Property damage trial scheduled for artist Fairey

Oralandar Brand-Williams
The Detroit News

Renowned graffiti-artist Shepard Fairey will go to trial Jan. 26 on charges of malicious destruction of buildings in Detroit as well as a railroad bridge.

The jury trial will be before Wayne County Circuit Court Judge Cynthia Gray Hathaway. His trial date was set Friday.

Fairey, 45, was bound over on the charges Sept. 1 before 36th District Court Judge Kenneth King.

Fairey is accused of putting his iconic “Obey Giant” artwork on several buildings on East Jefferson and East Grand Boulevard near Interstate 75.

During the hearing last month, Fairey’s defense attorney, Bradley J. Friedman, said there was no malicious intent in trying to damage or destroy the properties the artist is accused of tagging.

The cost of cleaning and restoring five of the properties, which are privately owned, has been estimated at $20,000.

Two of the properties are the historic Wurlitzer and Vanity Ballroom buildings.

“This is a civil case of putting up artwork without the owner’s permission. This is not malicious destruction of property,” Friedman said during the hearing. “This does not rise to the level of that felony just based on the specifics in the statute. If anything, this is a First Amendment issue. This is a civil issue. This is somebody’s artwork going up on a building. This is not maliciously destroying something.”

City attorney Doug Baker disagreed, saying Fairey was being arrogant by coming into Detroit and tagging the properties.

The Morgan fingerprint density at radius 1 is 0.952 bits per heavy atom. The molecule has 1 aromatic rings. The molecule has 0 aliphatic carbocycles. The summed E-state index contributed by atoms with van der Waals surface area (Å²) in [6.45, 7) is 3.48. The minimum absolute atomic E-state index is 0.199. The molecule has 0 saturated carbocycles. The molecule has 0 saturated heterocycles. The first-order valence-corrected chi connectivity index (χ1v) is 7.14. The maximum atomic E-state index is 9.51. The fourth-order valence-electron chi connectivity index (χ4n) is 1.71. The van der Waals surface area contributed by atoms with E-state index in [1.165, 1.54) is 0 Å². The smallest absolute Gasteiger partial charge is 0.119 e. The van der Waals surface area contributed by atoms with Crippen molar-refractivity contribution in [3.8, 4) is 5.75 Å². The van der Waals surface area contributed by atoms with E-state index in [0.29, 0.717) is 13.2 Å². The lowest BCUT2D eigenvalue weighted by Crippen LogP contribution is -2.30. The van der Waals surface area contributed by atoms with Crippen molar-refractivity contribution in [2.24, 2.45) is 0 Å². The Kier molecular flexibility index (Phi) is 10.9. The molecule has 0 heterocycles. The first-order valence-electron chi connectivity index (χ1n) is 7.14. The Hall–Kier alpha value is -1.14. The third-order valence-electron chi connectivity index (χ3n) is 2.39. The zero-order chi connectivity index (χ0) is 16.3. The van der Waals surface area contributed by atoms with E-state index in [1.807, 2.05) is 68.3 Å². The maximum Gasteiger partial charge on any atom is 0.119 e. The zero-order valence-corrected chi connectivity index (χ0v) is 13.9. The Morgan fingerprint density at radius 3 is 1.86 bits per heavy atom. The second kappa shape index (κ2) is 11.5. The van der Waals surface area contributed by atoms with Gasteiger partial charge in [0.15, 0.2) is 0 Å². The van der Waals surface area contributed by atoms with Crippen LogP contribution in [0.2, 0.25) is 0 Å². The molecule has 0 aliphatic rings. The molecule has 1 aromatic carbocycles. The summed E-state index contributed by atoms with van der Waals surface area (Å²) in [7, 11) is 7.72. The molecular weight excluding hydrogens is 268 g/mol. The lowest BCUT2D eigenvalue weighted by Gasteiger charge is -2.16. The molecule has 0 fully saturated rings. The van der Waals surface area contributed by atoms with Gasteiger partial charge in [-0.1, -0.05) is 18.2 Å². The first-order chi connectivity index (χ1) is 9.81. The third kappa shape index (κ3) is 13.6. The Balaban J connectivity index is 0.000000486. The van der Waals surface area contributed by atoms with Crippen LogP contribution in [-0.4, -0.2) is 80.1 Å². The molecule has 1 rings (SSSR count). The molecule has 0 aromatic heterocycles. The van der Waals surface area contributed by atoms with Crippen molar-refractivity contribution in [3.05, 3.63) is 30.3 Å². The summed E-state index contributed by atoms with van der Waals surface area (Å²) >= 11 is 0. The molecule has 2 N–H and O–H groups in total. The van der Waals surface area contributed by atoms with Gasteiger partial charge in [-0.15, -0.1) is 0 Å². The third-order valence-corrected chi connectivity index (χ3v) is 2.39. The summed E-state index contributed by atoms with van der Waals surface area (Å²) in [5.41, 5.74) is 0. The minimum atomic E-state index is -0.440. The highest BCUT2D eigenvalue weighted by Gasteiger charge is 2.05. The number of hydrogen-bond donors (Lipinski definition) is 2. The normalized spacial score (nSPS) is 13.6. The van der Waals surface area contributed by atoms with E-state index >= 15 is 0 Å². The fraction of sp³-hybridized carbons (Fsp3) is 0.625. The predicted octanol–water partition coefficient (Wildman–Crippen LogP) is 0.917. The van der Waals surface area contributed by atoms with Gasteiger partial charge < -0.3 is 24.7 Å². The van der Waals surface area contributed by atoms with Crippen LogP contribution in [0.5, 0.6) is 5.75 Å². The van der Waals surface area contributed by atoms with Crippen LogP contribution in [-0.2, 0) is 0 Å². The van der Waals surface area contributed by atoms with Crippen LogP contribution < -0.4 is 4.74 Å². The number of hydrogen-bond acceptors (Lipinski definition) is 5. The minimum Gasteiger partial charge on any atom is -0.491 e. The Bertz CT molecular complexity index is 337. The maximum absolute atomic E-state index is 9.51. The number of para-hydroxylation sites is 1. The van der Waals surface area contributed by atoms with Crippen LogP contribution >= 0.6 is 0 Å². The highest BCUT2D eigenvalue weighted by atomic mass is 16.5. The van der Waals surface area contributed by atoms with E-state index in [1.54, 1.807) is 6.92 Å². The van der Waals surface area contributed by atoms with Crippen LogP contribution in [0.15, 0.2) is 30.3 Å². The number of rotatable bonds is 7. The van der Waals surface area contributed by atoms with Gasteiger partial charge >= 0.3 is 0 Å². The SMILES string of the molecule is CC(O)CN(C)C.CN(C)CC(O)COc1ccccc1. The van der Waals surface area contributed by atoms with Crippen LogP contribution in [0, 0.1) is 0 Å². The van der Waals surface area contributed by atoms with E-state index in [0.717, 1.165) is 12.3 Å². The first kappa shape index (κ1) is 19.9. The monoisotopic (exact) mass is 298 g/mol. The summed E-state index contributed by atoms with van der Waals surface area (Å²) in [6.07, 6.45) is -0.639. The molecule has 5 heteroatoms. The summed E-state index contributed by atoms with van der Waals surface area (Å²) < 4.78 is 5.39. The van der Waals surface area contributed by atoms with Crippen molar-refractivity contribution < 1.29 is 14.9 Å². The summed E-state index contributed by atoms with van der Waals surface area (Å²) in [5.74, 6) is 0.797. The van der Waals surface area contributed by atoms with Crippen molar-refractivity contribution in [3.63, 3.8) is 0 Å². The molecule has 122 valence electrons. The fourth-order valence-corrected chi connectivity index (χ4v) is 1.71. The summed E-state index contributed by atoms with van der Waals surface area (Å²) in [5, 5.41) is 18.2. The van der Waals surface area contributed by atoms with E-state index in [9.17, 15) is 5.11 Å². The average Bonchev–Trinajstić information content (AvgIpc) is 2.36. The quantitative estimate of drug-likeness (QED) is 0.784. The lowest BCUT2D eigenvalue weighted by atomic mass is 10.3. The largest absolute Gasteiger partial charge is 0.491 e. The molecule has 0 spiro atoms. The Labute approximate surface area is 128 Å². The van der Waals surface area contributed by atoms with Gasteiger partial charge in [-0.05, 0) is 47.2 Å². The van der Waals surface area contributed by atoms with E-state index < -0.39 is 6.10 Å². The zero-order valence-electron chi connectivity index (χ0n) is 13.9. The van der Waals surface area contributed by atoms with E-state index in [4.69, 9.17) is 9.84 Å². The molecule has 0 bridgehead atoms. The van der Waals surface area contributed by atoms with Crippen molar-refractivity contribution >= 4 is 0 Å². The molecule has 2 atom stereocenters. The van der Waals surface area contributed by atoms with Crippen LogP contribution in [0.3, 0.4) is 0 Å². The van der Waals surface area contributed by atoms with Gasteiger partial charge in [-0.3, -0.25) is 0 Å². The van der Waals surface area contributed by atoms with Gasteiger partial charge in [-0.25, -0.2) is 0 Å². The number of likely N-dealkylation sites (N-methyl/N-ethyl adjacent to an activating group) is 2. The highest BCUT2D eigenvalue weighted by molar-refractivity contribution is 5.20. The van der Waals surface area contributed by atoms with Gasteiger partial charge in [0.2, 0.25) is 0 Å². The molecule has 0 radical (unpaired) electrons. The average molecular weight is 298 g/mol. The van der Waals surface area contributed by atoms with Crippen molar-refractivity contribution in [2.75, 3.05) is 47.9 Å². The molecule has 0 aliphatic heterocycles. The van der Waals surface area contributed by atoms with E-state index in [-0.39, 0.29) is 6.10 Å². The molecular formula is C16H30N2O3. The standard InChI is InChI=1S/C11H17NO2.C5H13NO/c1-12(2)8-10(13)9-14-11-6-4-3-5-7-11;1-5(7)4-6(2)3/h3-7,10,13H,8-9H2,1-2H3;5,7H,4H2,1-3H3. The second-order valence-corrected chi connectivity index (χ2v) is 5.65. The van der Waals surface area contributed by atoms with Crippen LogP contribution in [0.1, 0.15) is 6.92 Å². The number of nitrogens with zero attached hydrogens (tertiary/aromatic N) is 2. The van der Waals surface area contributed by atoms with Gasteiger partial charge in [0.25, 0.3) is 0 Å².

Baker disputed Fairey’s defense attorney, saying the artist was being malicious because his actions weren’t by accident or a mistake and he knew he didn’t have permission to plaster the “Obey Giant” and the other popular Fairey artwork on the local properties.

“This is all about Shepard Fairey. It’s all about his brand,” Baker said last month. “He comes in, and he boasts about how he’s been arrested before. Now that he’s being held accountable for it, he runs this weaselly kind of argument ... an arrogant argument ... that I can go out and put this up and I’m increasing the (property) value. How arrogant. This is about rules and laws.”

Last spring, Fairey was hired to put up a 184-foot-tall mural on the east side of 1 Campus Martius, formerly known as the Compuware building, owned by downtown developer Dan Gilbert.

Fairey has a Dec. 10 hearing scheduled before his trial begins.

The Associated Press contributed.